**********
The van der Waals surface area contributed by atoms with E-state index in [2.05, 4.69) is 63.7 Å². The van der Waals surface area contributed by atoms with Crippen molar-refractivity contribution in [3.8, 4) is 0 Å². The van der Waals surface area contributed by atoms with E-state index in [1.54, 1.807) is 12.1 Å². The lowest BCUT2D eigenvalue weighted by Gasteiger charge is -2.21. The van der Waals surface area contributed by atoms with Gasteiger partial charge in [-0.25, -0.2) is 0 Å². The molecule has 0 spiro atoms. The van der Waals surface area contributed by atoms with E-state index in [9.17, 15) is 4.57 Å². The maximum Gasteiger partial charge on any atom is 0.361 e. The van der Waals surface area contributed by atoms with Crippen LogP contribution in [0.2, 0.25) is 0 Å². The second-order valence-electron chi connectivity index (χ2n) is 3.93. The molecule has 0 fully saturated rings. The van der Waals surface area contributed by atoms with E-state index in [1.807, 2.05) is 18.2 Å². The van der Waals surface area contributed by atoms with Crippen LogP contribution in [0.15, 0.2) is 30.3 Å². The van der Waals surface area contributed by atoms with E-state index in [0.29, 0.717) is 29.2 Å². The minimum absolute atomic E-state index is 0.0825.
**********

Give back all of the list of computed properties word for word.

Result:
The van der Waals surface area contributed by atoms with E-state index in [2.05, 4.69) is 63.7 Å². The van der Waals surface area contributed by atoms with Crippen molar-refractivity contribution in [3.8, 4) is 0 Å². The van der Waals surface area contributed by atoms with E-state index in [1.54, 1.807) is 12.1 Å². The lowest BCUT2D eigenvalue weighted by Gasteiger charge is -2.21. The van der Waals surface area contributed by atoms with Gasteiger partial charge in [-0.25, -0.2) is 0 Å². The molecule has 0 spiro atoms. The van der Waals surface area contributed by atoms with E-state index in [9.17, 15) is 4.57 Å². The maximum Gasteiger partial charge on any atom is 0.361 e. The van der Waals surface area contributed by atoms with Crippen LogP contribution in [0.2, 0.25) is 0 Å². The second-order valence-electron chi connectivity index (χ2n) is 3.93. The molecule has 0 fully saturated rings. The van der Waals surface area contributed by atoms with E-state index in [1.807, 2.05) is 18.2 Å². The van der Waals surface area contributed by atoms with Crippen LogP contribution in [0.15, 0.2) is 30.3 Å². The van der Waals surface area contributed by atoms with E-state index in [0.29, 0.717) is 29.2 Å². The minimum absolute atomic E-state index is 0.0825.